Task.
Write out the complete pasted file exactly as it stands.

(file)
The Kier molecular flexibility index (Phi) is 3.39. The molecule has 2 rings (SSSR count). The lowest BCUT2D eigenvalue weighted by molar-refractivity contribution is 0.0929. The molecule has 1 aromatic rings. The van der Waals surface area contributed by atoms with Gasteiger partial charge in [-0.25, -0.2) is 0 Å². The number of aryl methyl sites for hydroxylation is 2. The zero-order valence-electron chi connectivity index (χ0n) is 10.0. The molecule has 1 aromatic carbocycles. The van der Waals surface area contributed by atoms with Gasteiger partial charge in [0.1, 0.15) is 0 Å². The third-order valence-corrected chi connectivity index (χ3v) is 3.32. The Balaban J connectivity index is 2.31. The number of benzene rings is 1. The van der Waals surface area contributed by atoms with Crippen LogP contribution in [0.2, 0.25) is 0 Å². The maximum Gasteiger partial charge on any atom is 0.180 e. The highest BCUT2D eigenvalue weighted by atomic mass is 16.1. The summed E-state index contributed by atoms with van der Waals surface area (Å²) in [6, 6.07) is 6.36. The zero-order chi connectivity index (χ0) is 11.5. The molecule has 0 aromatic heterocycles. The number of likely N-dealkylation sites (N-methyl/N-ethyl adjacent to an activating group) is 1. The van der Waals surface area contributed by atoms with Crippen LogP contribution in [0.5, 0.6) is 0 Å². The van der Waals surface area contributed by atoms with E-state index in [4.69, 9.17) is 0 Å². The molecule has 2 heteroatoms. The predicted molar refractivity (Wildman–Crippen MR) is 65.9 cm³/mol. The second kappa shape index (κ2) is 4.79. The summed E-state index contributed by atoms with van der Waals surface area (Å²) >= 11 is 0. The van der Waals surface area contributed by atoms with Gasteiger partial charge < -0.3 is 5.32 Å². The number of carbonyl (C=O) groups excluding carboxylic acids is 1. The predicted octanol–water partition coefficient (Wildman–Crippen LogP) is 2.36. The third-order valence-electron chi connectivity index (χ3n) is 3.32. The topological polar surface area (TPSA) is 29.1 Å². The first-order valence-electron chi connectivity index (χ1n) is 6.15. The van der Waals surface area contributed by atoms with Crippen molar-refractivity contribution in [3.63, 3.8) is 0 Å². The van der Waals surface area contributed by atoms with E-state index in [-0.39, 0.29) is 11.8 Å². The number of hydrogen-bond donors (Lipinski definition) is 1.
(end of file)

The Kier molecular flexibility index (Phi) is 3.39. The molecule has 2 rings (SSSR count). The lowest BCUT2D eigenvalue weighted by molar-refractivity contribution is 0.0929. The molecule has 1 aromatic rings. The van der Waals surface area contributed by atoms with Gasteiger partial charge in [-0.25, -0.2) is 0 Å². The number of aryl methyl sites for hydroxylation is 2. The zero-order valence-electron chi connectivity index (χ0n) is 10.0. The molecule has 1 aromatic carbocycles. The van der Waals surface area contributed by atoms with Gasteiger partial charge in [0.1, 0.15) is 0 Å². The third-order valence-corrected chi connectivity index (χ3v) is 3.32. The Balaban J connectivity index is 2.31. The number of benzene rings is 1. The van der Waals surface area contributed by atoms with Crippen LogP contribution in [0.2, 0.25) is 0 Å². The maximum Gasteiger partial charge on any atom is 0.180 e. The highest BCUT2D eigenvalue weighted by atomic mass is 16.1. The summed E-state index contributed by atoms with van der Waals surface area (Å²) in [6, 6.07) is 6.36. The zero-order chi connectivity index (χ0) is 11.5. The molecule has 0 aromatic heterocycles. The number of likely N-dealkylation sites (N-methyl/N-ethyl adjacent to an activating group) is 1. The van der Waals surface area contributed by atoms with Crippen LogP contribution in [0.5, 0.6) is 0 Å². The van der Waals surface area contributed by atoms with E-state index in [4.69, 9.17) is 0 Å². The molecule has 2 heteroatoms. The predicted molar refractivity (Wildman–Crippen MR) is 65.9 cm³/mol. The second kappa shape index (κ2) is 4.79. The summed E-state index contributed by atoms with van der Waals surface area (Å²) >= 11 is 0. The van der Waals surface area contributed by atoms with Gasteiger partial charge < -0.3 is 5.32 Å². The number of carbonyl (C=O) groups excluding carboxylic acids is 1. The predicted octanol–water partition coefficient (Wildman–Crippen LogP) is 2.36. The third-order valence-electron chi connectivity index (χ3n) is 3.32. The topological polar surface area (TPSA) is 29.1 Å². The first-order valence-electron chi connectivity index (χ1n) is 6.15. The van der Waals surface area contributed by atoms with Crippen molar-refractivity contribution in [3.63, 3.8) is 0 Å². The van der Waals surface area contributed by atoms with E-state index in [-0.39, 0.29) is 11.8 Å². The number of hydrogen-bond donors (Lipinski definition) is 1.